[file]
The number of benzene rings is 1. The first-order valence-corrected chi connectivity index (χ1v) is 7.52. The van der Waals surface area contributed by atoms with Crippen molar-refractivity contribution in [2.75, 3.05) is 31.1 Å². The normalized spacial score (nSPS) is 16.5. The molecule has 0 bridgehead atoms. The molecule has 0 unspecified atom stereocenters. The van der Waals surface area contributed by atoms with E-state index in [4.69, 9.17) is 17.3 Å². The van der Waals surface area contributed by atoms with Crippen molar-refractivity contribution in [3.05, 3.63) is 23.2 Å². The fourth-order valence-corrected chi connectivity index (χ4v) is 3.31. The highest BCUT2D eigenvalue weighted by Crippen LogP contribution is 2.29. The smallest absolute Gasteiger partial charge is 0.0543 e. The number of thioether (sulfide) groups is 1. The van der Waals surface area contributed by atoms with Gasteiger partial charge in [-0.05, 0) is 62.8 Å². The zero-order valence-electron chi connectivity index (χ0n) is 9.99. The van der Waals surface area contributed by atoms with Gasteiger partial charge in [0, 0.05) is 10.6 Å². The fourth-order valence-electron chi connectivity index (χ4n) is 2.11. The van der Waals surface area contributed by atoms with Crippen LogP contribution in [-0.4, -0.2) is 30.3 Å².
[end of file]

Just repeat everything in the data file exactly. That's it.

The number of benzene rings is 1. The first-order valence-corrected chi connectivity index (χ1v) is 7.52. The van der Waals surface area contributed by atoms with Crippen molar-refractivity contribution in [2.75, 3.05) is 31.1 Å². The normalized spacial score (nSPS) is 16.5. The molecule has 0 bridgehead atoms. The molecule has 0 unspecified atom stereocenters. The van der Waals surface area contributed by atoms with E-state index in [4.69, 9.17) is 17.3 Å². The van der Waals surface area contributed by atoms with Crippen molar-refractivity contribution in [3.05, 3.63) is 23.2 Å². The fourth-order valence-corrected chi connectivity index (χ4v) is 3.31. The highest BCUT2D eigenvalue weighted by Crippen LogP contribution is 2.29. The smallest absolute Gasteiger partial charge is 0.0543 e. The number of thioether (sulfide) groups is 1. The van der Waals surface area contributed by atoms with Gasteiger partial charge in [-0.05, 0) is 62.8 Å². The zero-order valence-electron chi connectivity index (χ0n) is 9.99. The van der Waals surface area contributed by atoms with Gasteiger partial charge in [0, 0.05) is 10.6 Å². The fourth-order valence-electron chi connectivity index (χ4n) is 2.11. The van der Waals surface area contributed by atoms with Crippen LogP contribution in [-0.4, -0.2) is 30.3 Å².